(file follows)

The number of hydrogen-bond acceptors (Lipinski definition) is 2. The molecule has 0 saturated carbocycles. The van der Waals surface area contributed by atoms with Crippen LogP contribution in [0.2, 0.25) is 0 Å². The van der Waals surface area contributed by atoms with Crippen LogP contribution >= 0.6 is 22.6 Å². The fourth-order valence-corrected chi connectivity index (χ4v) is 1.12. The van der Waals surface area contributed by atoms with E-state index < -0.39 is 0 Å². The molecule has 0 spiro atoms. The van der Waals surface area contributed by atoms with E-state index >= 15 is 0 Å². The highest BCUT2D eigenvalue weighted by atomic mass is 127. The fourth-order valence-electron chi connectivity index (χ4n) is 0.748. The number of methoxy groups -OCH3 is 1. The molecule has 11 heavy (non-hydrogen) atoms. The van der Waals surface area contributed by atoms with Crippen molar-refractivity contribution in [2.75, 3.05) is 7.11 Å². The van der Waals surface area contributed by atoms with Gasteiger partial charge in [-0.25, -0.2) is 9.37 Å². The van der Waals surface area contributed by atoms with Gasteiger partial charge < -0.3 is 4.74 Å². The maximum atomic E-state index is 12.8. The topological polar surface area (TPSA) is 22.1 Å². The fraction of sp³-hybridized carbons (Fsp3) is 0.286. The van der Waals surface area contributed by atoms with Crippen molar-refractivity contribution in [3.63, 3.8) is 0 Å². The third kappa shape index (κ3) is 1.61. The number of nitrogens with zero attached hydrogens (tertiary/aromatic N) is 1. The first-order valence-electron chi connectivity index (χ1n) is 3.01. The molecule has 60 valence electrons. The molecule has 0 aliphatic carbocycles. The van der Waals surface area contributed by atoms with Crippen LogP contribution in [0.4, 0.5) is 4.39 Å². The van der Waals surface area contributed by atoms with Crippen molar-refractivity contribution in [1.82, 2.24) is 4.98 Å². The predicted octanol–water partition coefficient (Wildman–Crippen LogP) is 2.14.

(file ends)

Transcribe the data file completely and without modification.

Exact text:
The number of hydrogen-bond acceptors (Lipinski definition) is 2. The molecule has 0 saturated carbocycles. The van der Waals surface area contributed by atoms with Crippen LogP contribution in [0.2, 0.25) is 0 Å². The van der Waals surface area contributed by atoms with Crippen LogP contribution >= 0.6 is 22.6 Å². The fourth-order valence-corrected chi connectivity index (χ4v) is 1.12. The van der Waals surface area contributed by atoms with E-state index < -0.39 is 0 Å². The molecule has 0 spiro atoms. The van der Waals surface area contributed by atoms with E-state index >= 15 is 0 Å². The highest BCUT2D eigenvalue weighted by atomic mass is 127. The fourth-order valence-electron chi connectivity index (χ4n) is 0.748. The number of methoxy groups -OCH3 is 1. The molecule has 11 heavy (non-hydrogen) atoms. The van der Waals surface area contributed by atoms with Crippen molar-refractivity contribution in [2.75, 3.05) is 7.11 Å². The van der Waals surface area contributed by atoms with Gasteiger partial charge in [-0.25, -0.2) is 9.37 Å². The van der Waals surface area contributed by atoms with Gasteiger partial charge < -0.3 is 4.74 Å². The maximum atomic E-state index is 12.8. The topological polar surface area (TPSA) is 22.1 Å². The fraction of sp³-hybridized carbons (Fsp3) is 0.286. The van der Waals surface area contributed by atoms with Crippen molar-refractivity contribution in [3.63, 3.8) is 0 Å². The third kappa shape index (κ3) is 1.61. The number of nitrogens with zero attached hydrogens (tertiary/aromatic N) is 1. The first-order valence-electron chi connectivity index (χ1n) is 3.01. The molecule has 60 valence electrons. The molecule has 0 aliphatic carbocycles. The van der Waals surface area contributed by atoms with Crippen LogP contribution in [0.4, 0.5) is 4.39 Å². The van der Waals surface area contributed by atoms with Crippen molar-refractivity contribution in [1.82, 2.24) is 4.98 Å². The predicted octanol–water partition coefficient (Wildman–Crippen LogP) is 2.14.